Name of Cemetery
Number of lots
Number of graves
Number of graves to be filled
Number of graves to be leveled
Number of Veterans graves that need stones
Number of stones in cemetery that need resetting
Number of stones that need recutting
Rods of fence around cemetery
Condition of fence
Rods of fence to be repaired
Rods of fence to be replaced
Number of people interviewed
Geo. Grower Farm 30-8-9
Turner P. J. Stewart Died 1819, age 38yrs
75 or 80
33.9 -- Wire
Notes: Poor cond. Flat ground with slop to N.E. Tall grass & weeds. Once a year a man is hired to cut the grass. Ground hogs infest the land, about half the graves. Very few tombstones in the cem. Just mounds to show graves or an ordinary rock. Driveway – none. Used to be one.
Preston Arbuckle willing to furnish fence if someone would put it up.
The Arbuckle Cemetery is also known as the Cedar Cemetery and is a burial place for the colored people who settled in that township. This cemetery is one of the first cemeteries to be laid out in the county, originating in 1819. It derives is name from John Arbuckle who was one of the early colored settlers in the township and a patriarch amongst his people. Preston Arbuckle, a colored citizen of Shipman township and a descendent of John Arbuckle states that the cemetery is the Arbuckle Cemetery. We have not been able to find out where the name Cedar Cemetery may have come from except that there are a few Cedar trees in the cemetery grounds. This cemetery had been under the direction of the Colored Baptist Church of Piasa, which stood near the cemetery at one time. The church however had been torn down several years ago although it had not been used for many years.
In 1853, the trustees of the Colored Baptist Church purchased the land where there were alredy a few graves for a burial rounds. The deed conveying the title to the land over to the trustees reads as follows: THIS INDENTURE, made this 7th day of November, 1853 between John Samuels and Louisa Samuels, his wife, of Macoupin, State of Illinois of the first part and William Barton, Pleasant Breden and John Samuels, trustees of the Colored Baptist Church at Piasa in said county of the second part—WITNESSETH that the said party of the first part for and in consideration of the sum of $5.00 to them paid by the said party of the second part, the receipt whereof is hereby acknowledged have granted, bargained, sold, released and conveyed and by these presents doth grant, bargain, sell, release and convey to the said party of the second part and their successors in office FOREVER,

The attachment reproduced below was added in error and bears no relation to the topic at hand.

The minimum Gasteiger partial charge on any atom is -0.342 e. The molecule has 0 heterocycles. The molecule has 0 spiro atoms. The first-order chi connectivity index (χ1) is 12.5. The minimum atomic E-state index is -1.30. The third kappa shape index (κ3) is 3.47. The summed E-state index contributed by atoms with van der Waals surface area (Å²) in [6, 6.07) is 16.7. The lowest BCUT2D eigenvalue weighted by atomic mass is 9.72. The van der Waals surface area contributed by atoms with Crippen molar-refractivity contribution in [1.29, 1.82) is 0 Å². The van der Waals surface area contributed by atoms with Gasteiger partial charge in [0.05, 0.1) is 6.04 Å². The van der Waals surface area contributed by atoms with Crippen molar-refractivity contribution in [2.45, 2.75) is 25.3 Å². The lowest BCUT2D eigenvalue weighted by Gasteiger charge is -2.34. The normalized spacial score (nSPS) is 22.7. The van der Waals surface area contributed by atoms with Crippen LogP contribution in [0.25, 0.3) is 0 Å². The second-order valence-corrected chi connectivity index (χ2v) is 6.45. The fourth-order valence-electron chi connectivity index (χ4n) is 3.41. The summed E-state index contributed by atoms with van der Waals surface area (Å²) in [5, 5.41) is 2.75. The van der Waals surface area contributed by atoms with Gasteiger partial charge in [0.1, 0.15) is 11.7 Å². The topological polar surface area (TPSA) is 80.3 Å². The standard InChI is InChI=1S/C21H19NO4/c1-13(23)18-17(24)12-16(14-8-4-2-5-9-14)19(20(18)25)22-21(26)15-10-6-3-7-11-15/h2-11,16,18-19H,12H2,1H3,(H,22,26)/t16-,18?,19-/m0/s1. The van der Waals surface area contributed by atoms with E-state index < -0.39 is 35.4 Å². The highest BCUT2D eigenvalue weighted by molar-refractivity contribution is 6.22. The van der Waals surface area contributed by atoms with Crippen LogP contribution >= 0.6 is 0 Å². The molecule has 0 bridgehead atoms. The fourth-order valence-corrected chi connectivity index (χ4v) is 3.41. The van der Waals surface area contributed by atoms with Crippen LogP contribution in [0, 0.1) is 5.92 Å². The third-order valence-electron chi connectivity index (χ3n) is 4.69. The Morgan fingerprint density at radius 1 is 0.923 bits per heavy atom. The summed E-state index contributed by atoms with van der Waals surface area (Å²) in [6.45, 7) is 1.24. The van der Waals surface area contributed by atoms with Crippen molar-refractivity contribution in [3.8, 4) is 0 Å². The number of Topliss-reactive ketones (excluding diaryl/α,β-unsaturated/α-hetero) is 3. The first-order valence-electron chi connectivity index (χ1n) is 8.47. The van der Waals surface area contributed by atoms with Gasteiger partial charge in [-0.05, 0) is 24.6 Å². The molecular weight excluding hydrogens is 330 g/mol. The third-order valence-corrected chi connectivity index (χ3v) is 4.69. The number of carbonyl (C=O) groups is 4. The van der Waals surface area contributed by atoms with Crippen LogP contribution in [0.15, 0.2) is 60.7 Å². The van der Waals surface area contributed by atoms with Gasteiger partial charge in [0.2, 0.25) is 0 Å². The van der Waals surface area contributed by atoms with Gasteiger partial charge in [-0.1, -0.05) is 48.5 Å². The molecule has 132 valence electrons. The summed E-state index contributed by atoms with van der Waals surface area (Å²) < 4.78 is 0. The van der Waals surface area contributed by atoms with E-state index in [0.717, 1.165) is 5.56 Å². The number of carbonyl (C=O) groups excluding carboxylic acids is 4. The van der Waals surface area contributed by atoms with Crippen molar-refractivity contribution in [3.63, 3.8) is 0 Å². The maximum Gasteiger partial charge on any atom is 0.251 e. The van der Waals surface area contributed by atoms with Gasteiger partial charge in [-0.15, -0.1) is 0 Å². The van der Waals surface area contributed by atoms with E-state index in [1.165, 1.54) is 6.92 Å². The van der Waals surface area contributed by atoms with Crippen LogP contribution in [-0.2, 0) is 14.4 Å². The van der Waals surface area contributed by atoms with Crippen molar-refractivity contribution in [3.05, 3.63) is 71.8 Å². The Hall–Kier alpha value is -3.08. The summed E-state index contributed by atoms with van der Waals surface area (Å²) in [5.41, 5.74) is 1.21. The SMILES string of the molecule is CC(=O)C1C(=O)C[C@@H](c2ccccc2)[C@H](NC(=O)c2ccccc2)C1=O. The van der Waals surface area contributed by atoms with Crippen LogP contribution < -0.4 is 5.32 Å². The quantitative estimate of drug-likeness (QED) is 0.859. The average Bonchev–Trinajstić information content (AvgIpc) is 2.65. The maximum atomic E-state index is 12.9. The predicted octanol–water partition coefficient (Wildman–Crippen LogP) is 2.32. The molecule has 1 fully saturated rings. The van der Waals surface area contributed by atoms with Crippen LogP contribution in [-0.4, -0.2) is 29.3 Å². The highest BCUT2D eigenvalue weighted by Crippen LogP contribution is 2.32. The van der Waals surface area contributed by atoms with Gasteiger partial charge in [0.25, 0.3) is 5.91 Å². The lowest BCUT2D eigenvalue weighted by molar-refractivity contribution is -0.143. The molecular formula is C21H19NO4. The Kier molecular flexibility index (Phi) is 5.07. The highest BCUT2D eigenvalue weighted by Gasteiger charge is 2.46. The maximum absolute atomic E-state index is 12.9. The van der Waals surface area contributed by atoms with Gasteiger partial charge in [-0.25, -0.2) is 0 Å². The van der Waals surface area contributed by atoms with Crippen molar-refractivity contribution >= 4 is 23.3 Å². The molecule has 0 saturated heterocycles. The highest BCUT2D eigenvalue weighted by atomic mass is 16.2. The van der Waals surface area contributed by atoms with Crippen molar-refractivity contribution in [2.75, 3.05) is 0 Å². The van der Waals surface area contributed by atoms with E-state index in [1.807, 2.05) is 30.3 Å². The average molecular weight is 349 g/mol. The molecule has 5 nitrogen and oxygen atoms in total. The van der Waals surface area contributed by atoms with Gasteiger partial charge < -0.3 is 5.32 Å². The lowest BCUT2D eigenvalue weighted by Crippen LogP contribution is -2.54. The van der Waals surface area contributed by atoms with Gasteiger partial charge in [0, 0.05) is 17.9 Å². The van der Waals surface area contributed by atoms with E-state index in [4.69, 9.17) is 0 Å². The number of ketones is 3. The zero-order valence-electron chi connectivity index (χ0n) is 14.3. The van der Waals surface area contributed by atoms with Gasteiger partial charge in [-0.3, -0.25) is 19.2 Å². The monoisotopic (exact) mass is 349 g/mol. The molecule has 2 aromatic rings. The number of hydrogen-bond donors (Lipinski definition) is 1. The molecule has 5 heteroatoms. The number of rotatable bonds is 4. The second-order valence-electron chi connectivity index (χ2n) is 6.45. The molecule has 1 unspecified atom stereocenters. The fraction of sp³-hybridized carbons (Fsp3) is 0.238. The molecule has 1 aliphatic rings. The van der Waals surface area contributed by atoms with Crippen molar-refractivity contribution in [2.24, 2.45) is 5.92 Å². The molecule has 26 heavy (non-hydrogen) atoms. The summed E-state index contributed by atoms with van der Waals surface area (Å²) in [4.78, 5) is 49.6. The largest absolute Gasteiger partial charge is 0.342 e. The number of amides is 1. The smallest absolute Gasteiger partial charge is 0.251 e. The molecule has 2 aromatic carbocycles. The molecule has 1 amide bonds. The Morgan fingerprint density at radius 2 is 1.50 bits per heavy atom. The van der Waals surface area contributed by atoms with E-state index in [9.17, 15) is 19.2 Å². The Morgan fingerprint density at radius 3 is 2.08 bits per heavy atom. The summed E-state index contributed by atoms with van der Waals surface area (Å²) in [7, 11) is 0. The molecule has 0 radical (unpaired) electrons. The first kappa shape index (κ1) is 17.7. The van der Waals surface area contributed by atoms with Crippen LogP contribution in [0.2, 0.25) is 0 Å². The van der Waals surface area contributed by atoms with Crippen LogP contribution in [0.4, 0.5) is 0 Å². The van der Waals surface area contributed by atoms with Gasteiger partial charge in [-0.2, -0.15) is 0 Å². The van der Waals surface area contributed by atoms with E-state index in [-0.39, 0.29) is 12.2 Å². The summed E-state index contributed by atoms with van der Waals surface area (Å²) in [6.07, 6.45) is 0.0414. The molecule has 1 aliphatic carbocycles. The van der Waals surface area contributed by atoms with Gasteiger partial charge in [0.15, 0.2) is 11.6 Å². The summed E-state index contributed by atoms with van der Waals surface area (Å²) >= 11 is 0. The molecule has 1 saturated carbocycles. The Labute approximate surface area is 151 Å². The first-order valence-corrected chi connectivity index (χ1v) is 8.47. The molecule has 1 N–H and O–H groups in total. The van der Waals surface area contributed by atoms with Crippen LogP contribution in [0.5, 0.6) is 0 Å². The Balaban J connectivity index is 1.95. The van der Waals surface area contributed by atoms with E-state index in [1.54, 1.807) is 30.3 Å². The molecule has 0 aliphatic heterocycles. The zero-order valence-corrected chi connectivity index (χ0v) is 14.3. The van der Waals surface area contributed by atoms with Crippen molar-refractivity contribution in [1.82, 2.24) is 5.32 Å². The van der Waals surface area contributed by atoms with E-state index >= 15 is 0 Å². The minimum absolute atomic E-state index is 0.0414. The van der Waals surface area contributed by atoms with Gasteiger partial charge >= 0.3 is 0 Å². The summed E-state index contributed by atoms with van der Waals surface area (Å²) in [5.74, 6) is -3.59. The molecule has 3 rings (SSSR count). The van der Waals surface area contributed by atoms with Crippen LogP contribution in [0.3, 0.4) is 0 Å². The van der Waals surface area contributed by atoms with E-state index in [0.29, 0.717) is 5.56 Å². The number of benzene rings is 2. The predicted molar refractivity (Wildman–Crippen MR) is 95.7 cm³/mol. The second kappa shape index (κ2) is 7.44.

all that certain piece or parcel of land situate, lying and being in the County of Macoupin and State of Illinois as aforesaid and known, designated and described as follows, to-wit:
Beginning at a stone set at the SE. corner of the NW. ¼ of the SE. ¼ of Section 30, T. 8 N. R. 9, West of the Third principal Meridian, thence North 10 poles to a corner; thence West 8 poles to a corner; thence South 10 poles to a corner; thence East 8 poles to the place of beginning, containing ½ acre, together with all the privileges and appurtenances to the said land in anywise appertaining and belonging. TO HAVE AND TO HOLD the above granted premise to the said party of the second part, their successors in office to their use and behoof forever. And the said of the first part for themselves, their heirs, executors and administrators do covenant with the said party of the second part, their successors in office that they are lawfully seized in fee of the afore granted premises, that they are free from all incumbrance, that they the said party of the first part have good right to sell and convey the same to the said party of the second part as aforesaid and they will and their heirs, executors and administrators shall WARRANT and DEFEND the same to the said party of the second part and their successors in office. IN TESTIMONY HEREOF the said party of the first part have hereunto set their hands and seal the day and year first above written. (this deed is dated November 7, 1853 and was recorded in the office of the Recorder of Deeds for Macoupin County, Illinois on November 28, 1853 in Book “Z” of Deed Records at pages 255 and 256).